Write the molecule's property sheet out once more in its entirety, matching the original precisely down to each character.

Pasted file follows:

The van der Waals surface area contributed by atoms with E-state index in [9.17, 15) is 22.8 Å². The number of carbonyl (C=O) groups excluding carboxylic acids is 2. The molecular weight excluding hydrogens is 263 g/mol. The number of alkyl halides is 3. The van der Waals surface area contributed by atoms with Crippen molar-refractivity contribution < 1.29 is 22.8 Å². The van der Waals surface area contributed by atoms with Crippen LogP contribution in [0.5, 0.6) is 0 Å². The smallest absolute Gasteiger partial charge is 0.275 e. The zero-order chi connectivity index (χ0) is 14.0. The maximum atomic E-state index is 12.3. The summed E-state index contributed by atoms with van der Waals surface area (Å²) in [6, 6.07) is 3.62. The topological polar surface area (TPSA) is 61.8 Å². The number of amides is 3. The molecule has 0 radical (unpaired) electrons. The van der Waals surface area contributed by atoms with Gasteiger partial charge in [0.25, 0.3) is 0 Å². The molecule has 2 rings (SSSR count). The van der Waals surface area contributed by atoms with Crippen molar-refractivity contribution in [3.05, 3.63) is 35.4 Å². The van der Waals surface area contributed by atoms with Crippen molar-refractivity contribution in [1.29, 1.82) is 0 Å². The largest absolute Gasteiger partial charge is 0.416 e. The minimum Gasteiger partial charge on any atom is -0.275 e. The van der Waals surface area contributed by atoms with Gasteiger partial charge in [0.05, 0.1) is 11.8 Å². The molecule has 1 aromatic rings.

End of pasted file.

The van der Waals surface area contributed by atoms with E-state index in [9.17, 15) is 22.8 Å². The number of carbonyl (C=O) groups excluding carboxylic acids is 2. The molecular weight excluding hydrogens is 263 g/mol. The number of alkyl halides is 3. The van der Waals surface area contributed by atoms with Crippen molar-refractivity contribution < 1.29 is 22.8 Å². The van der Waals surface area contributed by atoms with Crippen LogP contribution in [0.5, 0.6) is 0 Å². The smallest absolute Gasteiger partial charge is 0.275 e. The zero-order chi connectivity index (χ0) is 14.0. The maximum atomic E-state index is 12.3. The summed E-state index contributed by atoms with van der Waals surface area (Å²) in [6, 6.07) is 3.62. The topological polar surface area (TPSA) is 61.8 Å². The number of amides is 3. The molecule has 0 radical (unpaired) electrons. The van der Waals surface area contributed by atoms with Gasteiger partial charge in [0.25, 0.3) is 0 Å². The molecule has 2 rings (SSSR count). The van der Waals surface area contributed by atoms with Crippen molar-refractivity contribution in [3.05, 3.63) is 35.4 Å². The van der Waals surface area contributed by atoms with Crippen molar-refractivity contribution in [1.29, 1.82) is 0 Å². The largest absolute Gasteiger partial charge is 0.416 e. The minimum Gasteiger partial charge on any atom is -0.275 e. The van der Waals surface area contributed by atoms with Gasteiger partial charge in [0.05, 0.1) is 11.8 Å². The molecule has 1 aromatic rings.